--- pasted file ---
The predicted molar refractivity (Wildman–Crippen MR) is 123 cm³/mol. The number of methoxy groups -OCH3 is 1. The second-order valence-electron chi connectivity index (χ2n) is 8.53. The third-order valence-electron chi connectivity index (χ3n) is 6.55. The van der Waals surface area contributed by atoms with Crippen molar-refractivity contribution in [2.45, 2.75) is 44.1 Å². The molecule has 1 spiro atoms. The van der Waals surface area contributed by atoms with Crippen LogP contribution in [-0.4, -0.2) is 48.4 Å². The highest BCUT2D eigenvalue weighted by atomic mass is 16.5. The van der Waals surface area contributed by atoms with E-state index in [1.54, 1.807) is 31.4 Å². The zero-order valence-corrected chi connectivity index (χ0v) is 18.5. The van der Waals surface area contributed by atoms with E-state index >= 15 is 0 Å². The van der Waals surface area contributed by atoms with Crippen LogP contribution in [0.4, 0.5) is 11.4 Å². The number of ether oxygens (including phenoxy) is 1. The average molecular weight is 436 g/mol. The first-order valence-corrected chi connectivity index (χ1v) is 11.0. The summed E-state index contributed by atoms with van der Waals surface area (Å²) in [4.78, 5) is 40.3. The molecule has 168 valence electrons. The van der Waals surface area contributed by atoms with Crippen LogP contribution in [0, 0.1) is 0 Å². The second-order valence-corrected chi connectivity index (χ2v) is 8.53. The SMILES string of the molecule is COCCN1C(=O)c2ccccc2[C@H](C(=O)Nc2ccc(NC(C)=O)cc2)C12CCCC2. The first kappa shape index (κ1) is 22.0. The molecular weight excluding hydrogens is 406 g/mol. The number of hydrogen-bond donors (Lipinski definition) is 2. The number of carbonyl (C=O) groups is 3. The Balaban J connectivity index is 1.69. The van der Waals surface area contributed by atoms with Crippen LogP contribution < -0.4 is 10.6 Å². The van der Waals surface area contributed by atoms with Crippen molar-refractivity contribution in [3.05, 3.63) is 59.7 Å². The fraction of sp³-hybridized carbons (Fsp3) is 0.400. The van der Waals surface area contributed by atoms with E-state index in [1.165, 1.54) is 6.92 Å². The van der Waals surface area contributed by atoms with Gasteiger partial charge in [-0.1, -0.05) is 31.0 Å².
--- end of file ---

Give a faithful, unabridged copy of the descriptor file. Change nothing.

The predicted molar refractivity (Wildman–Crippen MR) is 123 cm³/mol. The number of methoxy groups -OCH3 is 1. The second-order valence-electron chi connectivity index (χ2n) is 8.53. The third-order valence-electron chi connectivity index (χ3n) is 6.55. The van der Waals surface area contributed by atoms with Crippen molar-refractivity contribution in [2.45, 2.75) is 44.1 Å². The molecule has 1 spiro atoms. The van der Waals surface area contributed by atoms with Crippen LogP contribution in [-0.4, -0.2) is 48.4 Å². The highest BCUT2D eigenvalue weighted by atomic mass is 16.5. The van der Waals surface area contributed by atoms with E-state index in [1.54, 1.807) is 31.4 Å². The zero-order valence-corrected chi connectivity index (χ0v) is 18.5. The van der Waals surface area contributed by atoms with E-state index >= 15 is 0 Å². The van der Waals surface area contributed by atoms with Crippen LogP contribution in [0.4, 0.5) is 11.4 Å². The number of ether oxygens (including phenoxy) is 1. The average molecular weight is 436 g/mol. The first-order valence-corrected chi connectivity index (χ1v) is 11.0. The summed E-state index contributed by atoms with van der Waals surface area (Å²) in [4.78, 5) is 40.3. The molecule has 168 valence electrons. The van der Waals surface area contributed by atoms with Crippen LogP contribution in [0, 0.1) is 0 Å². The second-order valence-corrected chi connectivity index (χ2v) is 8.53. The SMILES string of the molecule is COCCN1C(=O)c2ccccc2[C@H](C(=O)Nc2ccc(NC(C)=O)cc2)C12CCCC2. The first kappa shape index (κ1) is 22.0. The molecular weight excluding hydrogens is 406 g/mol. The number of hydrogen-bond donors (Lipinski definition) is 2. The number of carbonyl (C=O) groups is 3. The Balaban J connectivity index is 1.69. The van der Waals surface area contributed by atoms with Crippen LogP contribution < -0.4 is 10.6 Å². The van der Waals surface area contributed by atoms with Crippen molar-refractivity contribution in [3.05, 3.63) is 59.7 Å². The fraction of sp³-hybridized carbons (Fsp3) is 0.400. The van der Waals surface area contributed by atoms with E-state index in [1.165, 1.54) is 6.92 Å². The van der Waals surface area contributed by atoms with Gasteiger partial charge in [-0.1, -0.05) is 31.0 Å².